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Workplace Violence

Workplace Violence

The NYS Labor Law § 27-b and its implementing regulations in 12 NYCRR § 800.6 establish requirements for the creation of programs aimed at the prevention of Workplace Violence, as well as rules governing the training of employees on these programs and procedures and record-keeping requirements for employers. SUNY campuses are required to comply with the provisions of the Workplace Violence Prevention Act and its regulations.

Compliance Information for SUNY Campuses 

In order to comply, campuses need to undertake or develop each of the following:

  1. Written Policy Statement;
  2. Risk Evaluation;
  3. Workplace Violence Prevention Program;
  4. Employee Training;
  5. System for Reporting Incidents, and
  6. Recording of Incidents of Workplace Violence

The Workplace Violence Checklist was created by SUNY General Counsel's Office, and is meant to be used by the campuses as a guidance document when developing and maintaining a Workplace Violence program in accordance with New York State Law.

Applicable Laws & Regulations:

N.Y. Lab. Law § 27-b  

12 NYCRR § 800.6

Workplace Violence Prevention Program Guidelines  

12 NYCRR § 801 Recording and Reporting Public Employees Occupational Injuries and Illnesses


SUNY Guidance and Resources

SUNY's Workplace Violence Checklist was created by the SUNY Compliance Office and the OGC, and is meant to be used by the campuses as a guidance document when developing and maintaining a Workplace Violence program in accordance with New York State Law.  The checklist provides basic background information and definitions, and a list of actions and steps the campuses must complete in order to be compliant with the requirements of the New York State Workplace Violence laws and regulations.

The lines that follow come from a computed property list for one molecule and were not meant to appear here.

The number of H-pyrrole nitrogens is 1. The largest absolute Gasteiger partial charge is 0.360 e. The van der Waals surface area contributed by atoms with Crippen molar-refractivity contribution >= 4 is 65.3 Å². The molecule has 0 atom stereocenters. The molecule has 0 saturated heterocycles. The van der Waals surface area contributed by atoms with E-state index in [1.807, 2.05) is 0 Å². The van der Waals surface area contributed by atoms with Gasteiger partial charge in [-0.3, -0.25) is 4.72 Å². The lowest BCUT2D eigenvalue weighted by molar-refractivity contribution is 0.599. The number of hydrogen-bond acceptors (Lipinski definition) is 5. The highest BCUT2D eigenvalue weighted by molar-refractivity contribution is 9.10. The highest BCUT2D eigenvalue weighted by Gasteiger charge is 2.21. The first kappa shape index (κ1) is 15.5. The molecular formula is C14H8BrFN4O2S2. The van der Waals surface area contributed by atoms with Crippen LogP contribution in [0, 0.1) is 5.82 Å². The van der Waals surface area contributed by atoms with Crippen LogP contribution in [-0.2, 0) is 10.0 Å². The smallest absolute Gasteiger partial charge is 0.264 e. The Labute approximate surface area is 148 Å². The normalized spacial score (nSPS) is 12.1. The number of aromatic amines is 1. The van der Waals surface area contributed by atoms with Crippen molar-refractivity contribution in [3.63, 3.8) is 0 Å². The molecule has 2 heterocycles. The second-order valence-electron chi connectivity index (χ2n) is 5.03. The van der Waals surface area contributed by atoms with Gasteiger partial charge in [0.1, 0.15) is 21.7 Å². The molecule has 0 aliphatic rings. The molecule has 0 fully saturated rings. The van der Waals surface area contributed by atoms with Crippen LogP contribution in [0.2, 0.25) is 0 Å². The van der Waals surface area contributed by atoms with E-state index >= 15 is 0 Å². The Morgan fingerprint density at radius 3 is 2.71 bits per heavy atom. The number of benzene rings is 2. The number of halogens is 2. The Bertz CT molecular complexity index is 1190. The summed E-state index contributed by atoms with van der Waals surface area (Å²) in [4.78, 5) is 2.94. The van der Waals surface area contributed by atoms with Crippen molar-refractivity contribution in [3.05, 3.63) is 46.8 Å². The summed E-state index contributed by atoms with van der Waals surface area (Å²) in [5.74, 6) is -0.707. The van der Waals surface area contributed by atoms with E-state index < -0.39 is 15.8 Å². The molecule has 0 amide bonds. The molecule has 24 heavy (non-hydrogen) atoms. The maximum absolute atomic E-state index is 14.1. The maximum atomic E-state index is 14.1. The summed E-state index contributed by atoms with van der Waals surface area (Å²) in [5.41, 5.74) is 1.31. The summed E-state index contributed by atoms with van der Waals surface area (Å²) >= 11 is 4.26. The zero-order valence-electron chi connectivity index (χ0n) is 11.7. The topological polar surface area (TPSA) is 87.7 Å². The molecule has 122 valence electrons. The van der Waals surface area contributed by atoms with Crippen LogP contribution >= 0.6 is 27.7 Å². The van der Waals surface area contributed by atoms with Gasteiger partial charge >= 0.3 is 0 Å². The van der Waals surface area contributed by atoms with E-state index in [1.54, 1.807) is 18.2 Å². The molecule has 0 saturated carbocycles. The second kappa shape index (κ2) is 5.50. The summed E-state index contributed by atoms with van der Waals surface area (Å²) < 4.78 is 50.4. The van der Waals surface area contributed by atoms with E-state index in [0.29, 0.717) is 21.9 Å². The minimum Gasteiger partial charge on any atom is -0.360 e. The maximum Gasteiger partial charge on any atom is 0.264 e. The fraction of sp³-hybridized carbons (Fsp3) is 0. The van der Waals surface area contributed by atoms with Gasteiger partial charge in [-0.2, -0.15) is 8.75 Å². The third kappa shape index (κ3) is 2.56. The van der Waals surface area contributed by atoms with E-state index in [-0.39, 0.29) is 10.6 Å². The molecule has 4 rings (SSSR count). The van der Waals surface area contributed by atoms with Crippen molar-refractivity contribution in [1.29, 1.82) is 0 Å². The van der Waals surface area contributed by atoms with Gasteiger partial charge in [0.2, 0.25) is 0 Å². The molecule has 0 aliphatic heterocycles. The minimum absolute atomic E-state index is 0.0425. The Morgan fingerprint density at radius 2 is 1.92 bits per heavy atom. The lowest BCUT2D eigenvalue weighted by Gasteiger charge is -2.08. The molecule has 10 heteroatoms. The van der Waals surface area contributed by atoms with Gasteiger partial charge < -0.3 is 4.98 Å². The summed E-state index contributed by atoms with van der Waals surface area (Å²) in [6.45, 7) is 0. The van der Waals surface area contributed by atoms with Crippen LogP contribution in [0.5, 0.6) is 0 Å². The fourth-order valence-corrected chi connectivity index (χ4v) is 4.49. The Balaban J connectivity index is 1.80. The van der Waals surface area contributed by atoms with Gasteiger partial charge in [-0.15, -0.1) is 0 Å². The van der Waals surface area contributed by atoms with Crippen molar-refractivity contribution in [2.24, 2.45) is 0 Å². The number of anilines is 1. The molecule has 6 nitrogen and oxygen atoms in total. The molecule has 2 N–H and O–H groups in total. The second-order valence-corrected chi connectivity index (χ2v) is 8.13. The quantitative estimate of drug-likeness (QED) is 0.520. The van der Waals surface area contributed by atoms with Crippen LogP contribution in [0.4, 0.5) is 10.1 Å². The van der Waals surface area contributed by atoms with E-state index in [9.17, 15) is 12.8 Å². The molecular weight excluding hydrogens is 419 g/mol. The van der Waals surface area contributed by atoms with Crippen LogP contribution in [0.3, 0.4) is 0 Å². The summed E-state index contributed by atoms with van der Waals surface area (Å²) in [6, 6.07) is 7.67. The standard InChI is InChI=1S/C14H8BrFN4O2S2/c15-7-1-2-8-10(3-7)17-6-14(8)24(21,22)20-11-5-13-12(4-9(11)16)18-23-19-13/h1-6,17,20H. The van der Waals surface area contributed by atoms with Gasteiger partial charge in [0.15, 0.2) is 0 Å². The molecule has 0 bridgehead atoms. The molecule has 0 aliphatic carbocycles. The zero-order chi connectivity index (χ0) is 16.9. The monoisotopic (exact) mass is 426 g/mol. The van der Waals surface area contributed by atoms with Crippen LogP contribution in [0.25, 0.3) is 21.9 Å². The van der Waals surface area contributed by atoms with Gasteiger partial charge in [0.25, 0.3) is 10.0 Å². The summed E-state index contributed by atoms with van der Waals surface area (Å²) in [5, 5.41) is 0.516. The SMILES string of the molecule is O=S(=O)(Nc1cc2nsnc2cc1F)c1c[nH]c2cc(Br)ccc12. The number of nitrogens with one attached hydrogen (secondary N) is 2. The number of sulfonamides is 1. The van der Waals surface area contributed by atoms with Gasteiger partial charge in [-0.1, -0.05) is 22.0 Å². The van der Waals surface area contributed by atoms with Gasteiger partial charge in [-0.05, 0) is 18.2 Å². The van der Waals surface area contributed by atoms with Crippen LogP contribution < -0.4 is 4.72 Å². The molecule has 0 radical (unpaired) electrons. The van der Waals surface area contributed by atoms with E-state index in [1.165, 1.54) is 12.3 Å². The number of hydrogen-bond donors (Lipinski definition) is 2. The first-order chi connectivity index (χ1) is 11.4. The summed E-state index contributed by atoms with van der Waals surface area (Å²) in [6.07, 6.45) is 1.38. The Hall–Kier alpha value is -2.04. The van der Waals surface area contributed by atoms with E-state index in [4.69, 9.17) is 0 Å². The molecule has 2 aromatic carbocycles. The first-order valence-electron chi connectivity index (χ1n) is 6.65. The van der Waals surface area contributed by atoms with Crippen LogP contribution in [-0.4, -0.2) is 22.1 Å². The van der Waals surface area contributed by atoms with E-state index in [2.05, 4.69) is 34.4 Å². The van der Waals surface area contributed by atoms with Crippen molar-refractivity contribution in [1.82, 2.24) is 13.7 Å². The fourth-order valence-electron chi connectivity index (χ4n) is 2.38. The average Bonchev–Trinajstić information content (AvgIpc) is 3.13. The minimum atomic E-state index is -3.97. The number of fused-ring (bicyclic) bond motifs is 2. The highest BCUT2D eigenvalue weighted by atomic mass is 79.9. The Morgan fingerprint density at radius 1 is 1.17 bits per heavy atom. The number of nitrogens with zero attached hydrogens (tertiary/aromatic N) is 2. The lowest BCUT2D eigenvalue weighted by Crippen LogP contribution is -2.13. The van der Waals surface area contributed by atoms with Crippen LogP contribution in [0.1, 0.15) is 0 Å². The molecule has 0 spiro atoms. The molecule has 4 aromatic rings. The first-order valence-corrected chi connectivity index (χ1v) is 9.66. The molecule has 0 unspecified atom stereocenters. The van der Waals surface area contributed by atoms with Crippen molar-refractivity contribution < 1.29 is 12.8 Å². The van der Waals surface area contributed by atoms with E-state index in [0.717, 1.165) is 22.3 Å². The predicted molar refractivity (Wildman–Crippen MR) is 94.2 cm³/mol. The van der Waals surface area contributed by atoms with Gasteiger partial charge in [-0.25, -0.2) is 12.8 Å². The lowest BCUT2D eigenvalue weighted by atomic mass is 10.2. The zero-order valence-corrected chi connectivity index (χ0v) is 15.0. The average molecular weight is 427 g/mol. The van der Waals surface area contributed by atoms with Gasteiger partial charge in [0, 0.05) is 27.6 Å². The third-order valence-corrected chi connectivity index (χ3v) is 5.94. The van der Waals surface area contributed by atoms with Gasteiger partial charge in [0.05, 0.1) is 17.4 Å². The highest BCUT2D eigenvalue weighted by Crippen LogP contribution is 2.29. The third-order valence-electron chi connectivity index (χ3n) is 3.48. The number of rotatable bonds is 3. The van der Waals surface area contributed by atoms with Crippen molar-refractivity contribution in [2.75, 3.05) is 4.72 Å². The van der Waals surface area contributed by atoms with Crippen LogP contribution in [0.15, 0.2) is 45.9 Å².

References to Best Practices & Other Supplemental Material:

Workplace Violence Prevention Guidelines, New York State Department of Labor Resource

"The guide may be used to assist public employers and public employees in understanding key steps in establishing a public employer WVPP. A critical starting point is establishing a process that includes the key stakeholders in an agency, reviewing requirements in the law and draft regulations, evaluating existing agency programs, and then working to address gaps identified in the review. This guidebook is designed to assist public employers and public employee union leaders so that they can build programs that comply with the law and beyond that, reduce injuries, costs, and associated negative impacts on agency operations that are caused by workplace violence. The guide is a tool to help in tailoring programs to the actual needs and conditions of different types of public employment covered by the law. Different interventions should be developed based on the type of work that is being performed and type of exposures that are experienced. Public employees work in field service, institutional, and administrative settings located in rural, suburban, and urban areas. Conducting a comprehensive risk assessment, with input from those at risk, is critical to developing an effective WVPP."

Department of Labor Workplace Security Checklist, New York State Department of Labor,

Department of Labor: Workplace Violence Prevention Information, New York State Department of Labor

FBI Report on Workplace Violence, Workplace Violence Issues in Response, United States Federal Bureau of Investigation

What is Workplace Violence, OSHA Fact Sheet, U.S. Department of Labor Occupational Safety and Health Administration

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The information contained on the SUNY Compliance website is for general campus guidance only and is not intended, nor can be relied upon, as legal advice or the imposition on SUNY campuses of specific policies or requirements. The site is intended to be an informational-only clearinghouse for some of the laws, rules, and regulations that may impact the State University of New York’s campuses. Additionally, given the rapid, changing nature of laws, rules and regulations, there may be delays or omissions contained on this site which therefore cannot be relied upon as complete. For complete compliance information, consult your campus compliance officials. For legal advice, consult your lawyer.